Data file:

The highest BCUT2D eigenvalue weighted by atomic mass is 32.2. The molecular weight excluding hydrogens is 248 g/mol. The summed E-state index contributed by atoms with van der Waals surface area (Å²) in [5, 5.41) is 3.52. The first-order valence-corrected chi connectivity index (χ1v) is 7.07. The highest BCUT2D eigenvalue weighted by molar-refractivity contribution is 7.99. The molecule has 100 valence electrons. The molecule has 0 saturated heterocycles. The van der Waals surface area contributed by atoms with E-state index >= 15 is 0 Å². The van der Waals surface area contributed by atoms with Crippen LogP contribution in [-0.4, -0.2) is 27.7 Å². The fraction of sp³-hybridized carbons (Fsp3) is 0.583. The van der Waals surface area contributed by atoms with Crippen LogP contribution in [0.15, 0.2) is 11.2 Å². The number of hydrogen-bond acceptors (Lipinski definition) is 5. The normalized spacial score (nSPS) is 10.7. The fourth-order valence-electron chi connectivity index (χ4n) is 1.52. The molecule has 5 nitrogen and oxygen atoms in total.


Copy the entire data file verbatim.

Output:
The highest BCUT2D eigenvalue weighted by atomic mass is 32.2. The molecular weight excluding hydrogens is 248 g/mol. The summed E-state index contributed by atoms with van der Waals surface area (Å²) in [5, 5.41) is 3.52. The first-order valence-corrected chi connectivity index (χ1v) is 7.07. The highest BCUT2D eigenvalue weighted by molar-refractivity contribution is 7.99. The molecule has 100 valence electrons. The molecule has 0 saturated heterocycles. The van der Waals surface area contributed by atoms with E-state index >= 15 is 0 Å². The van der Waals surface area contributed by atoms with Crippen LogP contribution in [-0.4, -0.2) is 27.7 Å². The fraction of sp³-hybridized carbons (Fsp3) is 0.583. The van der Waals surface area contributed by atoms with Crippen LogP contribution in [0.15, 0.2) is 11.2 Å². The number of hydrogen-bond acceptors (Lipinski definition) is 5. The normalized spacial score (nSPS) is 10.7. The fourth-order valence-electron chi connectivity index (χ4n) is 1.52. The molecule has 5 nitrogen and oxygen atoms in total.